The plunging price of oil is making headlines around the world. Does this mean the business case for energy efficiency retrofits will also melt down?
Because people tend to equate oil and energy, there seems to be an assumption that the prospects for continued investments in energy efficiency – and the associated greenhouse gas emission reductions – are bleak. This is incorrect.
Let’s not mix apples and oranges. Most oil is used for transportation in the form of gasoline and diesel fuel. Almost no oil is used for heating buildings and generating electricity.
In Toronto, for instance, 50% of our greenhouse gas emissions come from natural gas used to heat our buildings and the electricity used to power the motors and appliances in buildings.
On the other hand, the gasoline and diesel used in our cars and trucks – the oil part of our energy — accounts for about 40%.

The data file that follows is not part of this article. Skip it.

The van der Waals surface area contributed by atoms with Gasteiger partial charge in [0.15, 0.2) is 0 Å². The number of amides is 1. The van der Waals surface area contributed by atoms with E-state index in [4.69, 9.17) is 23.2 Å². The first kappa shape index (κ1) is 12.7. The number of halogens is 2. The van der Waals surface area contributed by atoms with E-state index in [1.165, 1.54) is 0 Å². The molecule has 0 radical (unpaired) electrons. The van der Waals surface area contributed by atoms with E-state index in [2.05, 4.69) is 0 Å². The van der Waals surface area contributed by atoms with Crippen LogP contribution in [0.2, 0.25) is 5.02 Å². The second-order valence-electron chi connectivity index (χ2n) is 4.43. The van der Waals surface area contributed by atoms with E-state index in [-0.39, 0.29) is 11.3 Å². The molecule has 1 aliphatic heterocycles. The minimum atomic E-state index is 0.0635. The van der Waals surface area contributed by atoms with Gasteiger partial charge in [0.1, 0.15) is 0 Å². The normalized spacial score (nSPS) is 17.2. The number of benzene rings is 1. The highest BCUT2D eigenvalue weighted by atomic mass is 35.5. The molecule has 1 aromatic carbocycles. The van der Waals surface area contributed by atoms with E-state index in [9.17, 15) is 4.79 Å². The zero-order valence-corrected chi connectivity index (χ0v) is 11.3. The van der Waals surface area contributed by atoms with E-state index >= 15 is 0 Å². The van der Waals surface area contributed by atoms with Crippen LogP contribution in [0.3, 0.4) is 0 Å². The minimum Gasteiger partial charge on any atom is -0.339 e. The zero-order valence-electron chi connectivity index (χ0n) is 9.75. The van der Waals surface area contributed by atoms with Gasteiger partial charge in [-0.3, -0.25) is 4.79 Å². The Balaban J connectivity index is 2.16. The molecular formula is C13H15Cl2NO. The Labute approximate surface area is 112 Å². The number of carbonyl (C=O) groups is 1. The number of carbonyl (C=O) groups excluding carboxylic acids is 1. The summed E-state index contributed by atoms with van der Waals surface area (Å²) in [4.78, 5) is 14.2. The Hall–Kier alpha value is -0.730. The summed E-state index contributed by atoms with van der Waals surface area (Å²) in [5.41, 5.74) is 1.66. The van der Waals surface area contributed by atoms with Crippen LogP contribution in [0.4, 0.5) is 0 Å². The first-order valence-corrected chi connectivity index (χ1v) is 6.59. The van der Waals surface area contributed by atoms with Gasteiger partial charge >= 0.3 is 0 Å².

In Ontario as whole, just 4.4% residential buildings and 0.9% of commercial ones are heated with oil and there is only one electricity generation plant that continues to use oil seasonally – during winter periods of peak natural gas use.
That said, the low prices at the pump are beginning to foreshadow a disturbing trend with respect to a potential increase in transportation emissions, with recent reports showing jumps in purchases of passenger vehicles and higher sales of light trucks. Will the trend put even more pressure on Toronto’s growing emissions of greenhouse gases and air pollutants from local vehicles?
In short, low-cost oil has no impact on the energy retrofit business case. In fact, energy retrofits remain profitable despite relatively low natural gas prices, and will only provide stronger returns as energy prices increase. Plus, retrofits provide significant improvements to building value and comfort.
So don’t let the current 90-cent gasoline fool you: buildings don’t run on oil. Besides, the cheapest energy is always the energy you don’t use.